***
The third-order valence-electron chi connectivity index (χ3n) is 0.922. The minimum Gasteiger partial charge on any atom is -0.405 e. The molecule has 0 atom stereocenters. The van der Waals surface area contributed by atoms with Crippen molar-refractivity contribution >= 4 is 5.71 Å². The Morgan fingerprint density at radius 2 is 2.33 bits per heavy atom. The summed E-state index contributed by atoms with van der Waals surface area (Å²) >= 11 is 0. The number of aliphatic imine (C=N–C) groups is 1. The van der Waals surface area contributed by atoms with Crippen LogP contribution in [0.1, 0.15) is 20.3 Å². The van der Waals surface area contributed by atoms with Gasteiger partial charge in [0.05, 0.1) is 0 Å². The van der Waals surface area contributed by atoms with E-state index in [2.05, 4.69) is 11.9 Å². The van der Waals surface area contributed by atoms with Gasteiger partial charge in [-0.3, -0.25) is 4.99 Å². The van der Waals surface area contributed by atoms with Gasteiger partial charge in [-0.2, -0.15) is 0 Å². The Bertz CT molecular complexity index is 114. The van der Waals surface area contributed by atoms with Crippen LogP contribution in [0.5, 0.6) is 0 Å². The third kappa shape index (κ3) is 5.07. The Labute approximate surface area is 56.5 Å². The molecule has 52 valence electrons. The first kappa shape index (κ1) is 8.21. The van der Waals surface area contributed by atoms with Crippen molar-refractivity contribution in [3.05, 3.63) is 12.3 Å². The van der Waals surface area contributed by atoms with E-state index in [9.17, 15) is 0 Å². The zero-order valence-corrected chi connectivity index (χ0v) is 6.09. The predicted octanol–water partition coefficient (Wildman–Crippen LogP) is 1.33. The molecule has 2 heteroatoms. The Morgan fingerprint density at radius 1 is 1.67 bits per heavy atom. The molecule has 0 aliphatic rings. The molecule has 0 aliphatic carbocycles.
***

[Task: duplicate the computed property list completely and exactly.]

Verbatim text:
The third-order valence-electron chi connectivity index (χ3n) is 0.922. The minimum Gasteiger partial charge on any atom is -0.405 e. The molecule has 0 atom stereocenters. The van der Waals surface area contributed by atoms with Crippen molar-refractivity contribution >= 4 is 5.71 Å². The Morgan fingerprint density at radius 2 is 2.33 bits per heavy atom. The summed E-state index contributed by atoms with van der Waals surface area (Å²) >= 11 is 0. The number of aliphatic imine (C=N–C) groups is 1. The van der Waals surface area contributed by atoms with Crippen LogP contribution in [0.1, 0.15) is 20.3 Å². The van der Waals surface area contributed by atoms with Gasteiger partial charge in [0.05, 0.1) is 0 Å². The van der Waals surface area contributed by atoms with E-state index in [2.05, 4.69) is 11.9 Å². The van der Waals surface area contributed by atoms with Gasteiger partial charge in [-0.3, -0.25) is 4.99 Å². The van der Waals surface area contributed by atoms with Gasteiger partial charge in [-0.2, -0.15) is 0 Å². The Bertz CT molecular complexity index is 114. The van der Waals surface area contributed by atoms with Crippen LogP contribution in [0.5, 0.6) is 0 Å². The third kappa shape index (κ3) is 5.07. The Labute approximate surface area is 56.5 Å². The molecule has 52 valence electrons. The first kappa shape index (κ1) is 8.21. The van der Waals surface area contributed by atoms with Crippen molar-refractivity contribution in [3.05, 3.63) is 12.3 Å². The van der Waals surface area contributed by atoms with E-state index in [9.17, 15) is 0 Å². The zero-order valence-corrected chi connectivity index (χ0v) is 6.09. The predicted octanol–water partition coefficient (Wildman–Crippen LogP) is 1.33. The molecule has 2 heteroatoms. The Morgan fingerprint density at radius 1 is 1.67 bits per heavy atom. The molecule has 0 aliphatic rings. The molecule has 0 aliphatic carbocycles.